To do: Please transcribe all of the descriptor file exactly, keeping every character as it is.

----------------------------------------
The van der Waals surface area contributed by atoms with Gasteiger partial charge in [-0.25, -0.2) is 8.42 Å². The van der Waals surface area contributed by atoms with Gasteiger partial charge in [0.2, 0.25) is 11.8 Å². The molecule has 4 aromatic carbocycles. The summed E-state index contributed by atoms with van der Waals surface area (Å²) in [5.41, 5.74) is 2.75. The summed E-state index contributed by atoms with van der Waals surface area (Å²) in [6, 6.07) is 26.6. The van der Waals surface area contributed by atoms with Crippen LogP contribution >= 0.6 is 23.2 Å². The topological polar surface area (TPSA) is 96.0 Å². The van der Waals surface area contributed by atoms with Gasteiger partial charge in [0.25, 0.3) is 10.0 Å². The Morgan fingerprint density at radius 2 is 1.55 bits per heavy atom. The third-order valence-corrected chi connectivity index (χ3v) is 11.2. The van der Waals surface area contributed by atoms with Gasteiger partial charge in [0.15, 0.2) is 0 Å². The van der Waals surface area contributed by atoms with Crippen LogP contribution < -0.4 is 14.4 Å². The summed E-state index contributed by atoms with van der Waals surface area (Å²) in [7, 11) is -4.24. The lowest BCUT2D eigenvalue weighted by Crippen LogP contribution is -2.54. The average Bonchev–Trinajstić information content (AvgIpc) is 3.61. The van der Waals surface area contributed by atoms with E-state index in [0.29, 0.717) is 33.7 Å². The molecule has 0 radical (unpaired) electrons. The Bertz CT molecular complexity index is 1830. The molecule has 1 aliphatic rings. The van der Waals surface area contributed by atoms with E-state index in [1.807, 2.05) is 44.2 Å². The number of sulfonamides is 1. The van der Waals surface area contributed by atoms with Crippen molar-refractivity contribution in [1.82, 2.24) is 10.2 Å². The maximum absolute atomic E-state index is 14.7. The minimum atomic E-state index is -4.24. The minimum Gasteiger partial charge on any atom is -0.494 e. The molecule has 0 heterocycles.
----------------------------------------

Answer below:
The van der Waals surface area contributed by atoms with Gasteiger partial charge in [-0.25, -0.2) is 8.42 Å². The van der Waals surface area contributed by atoms with Gasteiger partial charge in [0.2, 0.25) is 11.8 Å². The molecule has 4 aromatic carbocycles. The summed E-state index contributed by atoms with van der Waals surface area (Å²) in [5.41, 5.74) is 2.75. The summed E-state index contributed by atoms with van der Waals surface area (Å²) in [6, 6.07) is 26.6. The van der Waals surface area contributed by atoms with Crippen LogP contribution >= 0.6 is 23.2 Å². The topological polar surface area (TPSA) is 96.0 Å². The van der Waals surface area contributed by atoms with Gasteiger partial charge in [0.25, 0.3) is 10.0 Å². The Morgan fingerprint density at radius 2 is 1.55 bits per heavy atom. The third-order valence-corrected chi connectivity index (χ3v) is 11.2. The van der Waals surface area contributed by atoms with Gasteiger partial charge in [0.15, 0.2) is 0 Å². The van der Waals surface area contributed by atoms with Crippen LogP contribution < -0.4 is 14.4 Å². The summed E-state index contributed by atoms with van der Waals surface area (Å²) in [7, 11) is -4.24. The lowest BCUT2D eigenvalue weighted by Crippen LogP contribution is -2.54. The average Bonchev–Trinajstić information content (AvgIpc) is 3.61. The van der Waals surface area contributed by atoms with E-state index in [0.29, 0.717) is 33.7 Å². The molecule has 0 radical (unpaired) electrons. The Bertz CT molecular complexity index is 1830. The molecule has 1 aliphatic rings. The van der Waals surface area contributed by atoms with E-state index in [1.807, 2.05) is 44.2 Å². The number of sulfonamides is 1. The van der Waals surface area contributed by atoms with Crippen molar-refractivity contribution in [1.82, 2.24) is 10.2 Å². The maximum absolute atomic E-state index is 14.7. The minimum atomic E-state index is -4.24. The minimum Gasteiger partial charge on any atom is -0.494 e. The molecule has 0 heterocycles.